Week 15 Ben Leipholtz
Through the course of the semester I have gravitated towards analyzing a particular material and focusing on properties and applications of that material. For this entry I have decided to analyze a somewhat ignored aspect of architecture in studio; sound. I am an avid music fan, and as such I have particular interest in sound properties and acoustics within spaces. Sound is not a material in the same sense as concrete or wood, but it does posses characteristics that are equally important. Obviously sound is not completely ignored in the general architectural application. Codes exist to block exterior noise, interior walls often absorb extraneous and unwanted noise.
In more specific cases – like an auditorium – particular attention is paid to the details in form and material to reflect sound waves in just the right way. Perhaps this can be referred to as operative acoustic design; the space being shaped around the program. Auditoriums and concert halls employ sound baffles and absorbers to forge optimum acoustic characteristics. Contrast this with the idea of passive acoustic design, such as a living room with heavy drapes and upholstered furniture. The same principle applies in that elements of the design are used to alter the behavior of sound waves within a space.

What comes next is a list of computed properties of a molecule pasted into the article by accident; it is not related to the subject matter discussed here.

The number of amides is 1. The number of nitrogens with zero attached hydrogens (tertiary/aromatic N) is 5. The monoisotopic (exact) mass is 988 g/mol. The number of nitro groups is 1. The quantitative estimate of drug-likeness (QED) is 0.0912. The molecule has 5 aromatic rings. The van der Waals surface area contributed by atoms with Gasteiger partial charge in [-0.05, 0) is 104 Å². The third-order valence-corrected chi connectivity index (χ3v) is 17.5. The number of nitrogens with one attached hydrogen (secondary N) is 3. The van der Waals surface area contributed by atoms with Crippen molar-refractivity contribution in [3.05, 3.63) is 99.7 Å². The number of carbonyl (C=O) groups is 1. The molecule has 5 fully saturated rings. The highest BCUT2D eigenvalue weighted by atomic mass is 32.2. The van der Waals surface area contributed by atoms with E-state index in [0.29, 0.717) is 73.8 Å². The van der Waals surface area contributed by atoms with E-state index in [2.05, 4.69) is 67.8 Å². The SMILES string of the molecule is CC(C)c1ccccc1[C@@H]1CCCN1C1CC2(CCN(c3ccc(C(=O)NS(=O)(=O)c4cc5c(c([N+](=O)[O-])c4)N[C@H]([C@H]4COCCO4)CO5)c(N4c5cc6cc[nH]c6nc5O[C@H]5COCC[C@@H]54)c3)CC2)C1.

Sound is not used as a material in either case. Sound is taken into consideration as a naturally occurring obstacle of sorts that must be worked around to satisfy the program. Interestingly enough, the materials used to control and absorb sound are generally the same whether installed in operative or passive systems. Sound baffles and acoustic absorption panels employed in operative systems compared to heavy cloth and dense foams used in passive systems. The biggest difference is how the user interacts with the space. In an operative space the user has preconceptions of how and why the space is designed, as much of the time it will be used for the same thing. In a passive system the user may not even consciously acknowledge the presence of sound manipulation devices as they are camouflaged as rather conspicuous entities.